Hwang Kim’s “Star Pizza” series offers North Koreans an interaction with Western pop culture.
The politics of fast food often center around the classist health problems of many Westernized countries — why fatty foods (as opposed to nutritious foods) are made more readily available to the poor. However, in the age of globalization, the lack of presence of pervasive Western commodities has a very different political currency in the case of totalitarian states. In effect, it has a way distinguishing participation from global relations through trade — cyphening off its cultural production away from the global stage.
Hwang Kim’s Star Pizza film series seeks to illustrate this point in addressing the current cultural climate in North Korea. Taking his cue from the recent news of the first pizzeria appearing in North Korea, Kim films depict a North Korean couple (played by South Koreans with North Korean accents) experience their first interactions with Western culture:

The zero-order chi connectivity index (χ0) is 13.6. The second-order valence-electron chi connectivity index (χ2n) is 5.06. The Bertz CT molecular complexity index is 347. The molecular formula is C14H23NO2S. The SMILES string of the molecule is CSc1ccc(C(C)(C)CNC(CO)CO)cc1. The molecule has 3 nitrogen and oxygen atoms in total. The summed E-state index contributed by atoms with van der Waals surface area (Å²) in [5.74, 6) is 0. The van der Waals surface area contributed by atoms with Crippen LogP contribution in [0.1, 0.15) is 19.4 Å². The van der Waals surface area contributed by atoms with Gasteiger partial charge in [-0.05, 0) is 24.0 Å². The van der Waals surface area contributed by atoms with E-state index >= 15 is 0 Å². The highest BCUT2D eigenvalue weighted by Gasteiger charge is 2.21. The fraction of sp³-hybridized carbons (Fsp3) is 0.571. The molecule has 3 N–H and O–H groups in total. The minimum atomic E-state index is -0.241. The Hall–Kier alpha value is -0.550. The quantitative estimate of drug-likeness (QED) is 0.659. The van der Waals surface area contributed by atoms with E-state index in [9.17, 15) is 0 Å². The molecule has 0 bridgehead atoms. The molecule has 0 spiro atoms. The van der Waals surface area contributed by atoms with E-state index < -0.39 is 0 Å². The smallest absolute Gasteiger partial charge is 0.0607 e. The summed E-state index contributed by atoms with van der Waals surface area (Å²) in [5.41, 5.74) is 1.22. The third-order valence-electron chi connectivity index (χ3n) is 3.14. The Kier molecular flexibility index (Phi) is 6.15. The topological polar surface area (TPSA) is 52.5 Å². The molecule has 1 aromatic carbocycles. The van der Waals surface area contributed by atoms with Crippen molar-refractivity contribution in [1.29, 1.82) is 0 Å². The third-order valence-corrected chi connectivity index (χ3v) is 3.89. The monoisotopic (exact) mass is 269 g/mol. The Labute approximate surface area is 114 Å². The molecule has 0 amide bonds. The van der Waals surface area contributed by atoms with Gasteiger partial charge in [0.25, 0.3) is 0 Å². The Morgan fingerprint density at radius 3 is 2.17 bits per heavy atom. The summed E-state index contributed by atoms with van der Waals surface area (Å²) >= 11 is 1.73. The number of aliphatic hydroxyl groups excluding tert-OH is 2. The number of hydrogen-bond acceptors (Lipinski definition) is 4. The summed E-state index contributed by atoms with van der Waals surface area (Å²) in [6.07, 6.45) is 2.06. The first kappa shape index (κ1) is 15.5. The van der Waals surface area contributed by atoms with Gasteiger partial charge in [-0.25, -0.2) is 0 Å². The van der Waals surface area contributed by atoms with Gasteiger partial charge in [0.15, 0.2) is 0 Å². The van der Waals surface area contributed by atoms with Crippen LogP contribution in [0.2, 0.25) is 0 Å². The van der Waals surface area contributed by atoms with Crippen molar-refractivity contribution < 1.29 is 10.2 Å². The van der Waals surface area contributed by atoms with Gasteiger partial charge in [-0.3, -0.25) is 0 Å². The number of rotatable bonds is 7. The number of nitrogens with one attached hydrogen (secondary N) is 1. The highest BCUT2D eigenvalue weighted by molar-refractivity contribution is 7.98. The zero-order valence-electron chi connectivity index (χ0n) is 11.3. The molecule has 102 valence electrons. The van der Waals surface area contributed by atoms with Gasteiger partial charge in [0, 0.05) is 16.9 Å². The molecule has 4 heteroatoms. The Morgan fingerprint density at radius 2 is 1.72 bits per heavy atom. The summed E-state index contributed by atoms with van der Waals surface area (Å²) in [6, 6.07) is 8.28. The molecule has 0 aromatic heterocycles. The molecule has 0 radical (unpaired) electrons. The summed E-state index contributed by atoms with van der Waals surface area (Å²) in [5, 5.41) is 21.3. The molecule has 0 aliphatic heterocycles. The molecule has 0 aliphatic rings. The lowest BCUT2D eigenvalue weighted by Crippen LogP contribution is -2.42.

The lovely couple is exposed to Western cuisine with the chapter on How to Make a Pizza; the possibility of going on holiday with the episode about How to Pack a Suitcase to Go Abroad; Western entertainment with How to Become a Trend Leader at Pop Dancing and finally learn How to Celebrate Christmas Day.
Keen to make sure that the films did not just circulate in a Western context, Kim created 500 DVDs that were then distributed on the black market of North Korea, the only way for many North Koreans to experience non-government approved media.
[Via: We Make Money Not Art]